Black Yaya - Black Yaya
Album Review

Black Yaya – Black Yaya

After recording more than ten albums with his band Herman Dune, songwriter David Ivar looks set to break free from the shackles of whatever restrictions he may have been feeling as he sets out on solo project Black Yaya with the wonderfully obtuse strains of pop present on this debut self titled record.

“I’m like an animal who’s never felt shame” croons Ivar on opening track ‘Flying a Rocket’ – intentionally or not, the 70s stomp recalls Elton John and Wings and you can’t help but wonder if the lyric is a reference to a new found freedom to experiment with something a little less serious and little further out, groovier and, well, fun. In contrast to this, tracks like the retro futuristic synth-pop of ‘Glad Tidings’ mixes sombre melodies and morose grooves with lofi beats that are reminiscent of the moodier moments of Why? and Ben Folds.

Mostly though, there’s a strong sense of Americana that was no doubt imparted by his proximity to Malibu in Los Angeles – Dylan looms large, never a spectre that overshadows Ivar’s material, but a gentle reminder that the sun-kissed, dusty haze of California has been responsible for some of the greatest songs ever sung. Why shouldn’t all that freedom of expression and inspiration be soaked up by as many folks as possible?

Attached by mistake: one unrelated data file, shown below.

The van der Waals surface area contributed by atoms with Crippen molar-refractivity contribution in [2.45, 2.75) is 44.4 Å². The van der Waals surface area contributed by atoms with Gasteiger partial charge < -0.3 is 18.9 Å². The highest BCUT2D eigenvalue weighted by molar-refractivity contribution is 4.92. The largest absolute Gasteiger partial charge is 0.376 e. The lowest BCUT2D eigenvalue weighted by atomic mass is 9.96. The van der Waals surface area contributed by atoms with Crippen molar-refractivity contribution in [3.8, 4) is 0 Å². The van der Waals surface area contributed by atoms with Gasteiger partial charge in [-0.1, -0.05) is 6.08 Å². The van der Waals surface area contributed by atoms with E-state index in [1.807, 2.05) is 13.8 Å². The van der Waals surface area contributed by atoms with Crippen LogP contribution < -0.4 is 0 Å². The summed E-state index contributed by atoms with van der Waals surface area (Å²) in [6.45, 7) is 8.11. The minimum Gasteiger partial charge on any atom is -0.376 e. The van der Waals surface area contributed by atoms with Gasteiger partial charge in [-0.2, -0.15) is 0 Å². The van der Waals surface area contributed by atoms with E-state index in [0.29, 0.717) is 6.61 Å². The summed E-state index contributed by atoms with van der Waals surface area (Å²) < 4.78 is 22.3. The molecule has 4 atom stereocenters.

Throughout, there’s a strong sense of mixing old with new – be it splicing out of fashion melodies, textures and tones with something a little more contemporary, or throwing a funky 80s guitar solo into an otherwise sombre setting. The range of genres and styles that Ivar manages to conjure, seemingly effortlessly, from his songbook is equally impressive as is the candid honesty with which they’re delivered, not to mention the multi-instrumentalist tracked the whole record himself with the addition of some subtle but beautiful vocals by his partner Mayon.

As with any good songwriter Ivar has the gift of not just melody, but of storytelling also, evoking a time and place through his music that seems familiar but ultimately just out of reach, existing in a dreamlike limbo between the real world and the make believe – all good artists find this nirvana in the end, it just took a solo record for Ivar to reach his.

Namaste David, you did it brother. Take us home.

– Jamie Otsa

Venue: Black Yaya
Support Band: City Slang

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